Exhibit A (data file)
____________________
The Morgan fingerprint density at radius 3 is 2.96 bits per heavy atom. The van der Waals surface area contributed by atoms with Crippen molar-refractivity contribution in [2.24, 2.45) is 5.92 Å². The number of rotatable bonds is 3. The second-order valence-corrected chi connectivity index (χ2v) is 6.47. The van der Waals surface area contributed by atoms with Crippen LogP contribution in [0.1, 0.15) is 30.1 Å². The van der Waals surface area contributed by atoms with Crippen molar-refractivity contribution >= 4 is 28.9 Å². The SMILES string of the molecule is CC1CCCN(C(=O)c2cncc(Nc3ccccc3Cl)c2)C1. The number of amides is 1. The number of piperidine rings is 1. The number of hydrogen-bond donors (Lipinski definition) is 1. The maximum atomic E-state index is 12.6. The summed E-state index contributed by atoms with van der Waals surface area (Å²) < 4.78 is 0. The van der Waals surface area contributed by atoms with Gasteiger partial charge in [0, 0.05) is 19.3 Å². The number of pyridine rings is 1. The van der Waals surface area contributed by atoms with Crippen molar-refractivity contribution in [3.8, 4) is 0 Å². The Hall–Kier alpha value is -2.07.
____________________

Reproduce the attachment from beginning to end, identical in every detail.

The Morgan fingerprint density at radius 3 is 2.96 bits per heavy atom. The van der Waals surface area contributed by atoms with Crippen molar-refractivity contribution in [2.24, 2.45) is 5.92 Å². The number of rotatable bonds is 3. The second-order valence-corrected chi connectivity index (χ2v) is 6.47. The van der Waals surface area contributed by atoms with Crippen LogP contribution in [0.1, 0.15) is 30.1 Å². The van der Waals surface area contributed by atoms with Crippen molar-refractivity contribution >= 4 is 28.9 Å². The SMILES string of the molecule is CC1CCCN(C(=O)c2cncc(Nc3ccccc3Cl)c2)C1. The number of amides is 1. The number of piperidine rings is 1. The number of hydrogen-bond donors (Lipinski definition) is 1. The maximum atomic E-state index is 12.6. The summed E-state index contributed by atoms with van der Waals surface area (Å²) < 4.78 is 0. The van der Waals surface area contributed by atoms with Gasteiger partial charge in [0, 0.05) is 19.3 Å². The number of pyridine rings is 1. The van der Waals surface area contributed by atoms with Crippen molar-refractivity contribution in [3.8, 4) is 0 Å². The Hall–Kier alpha value is -2.07.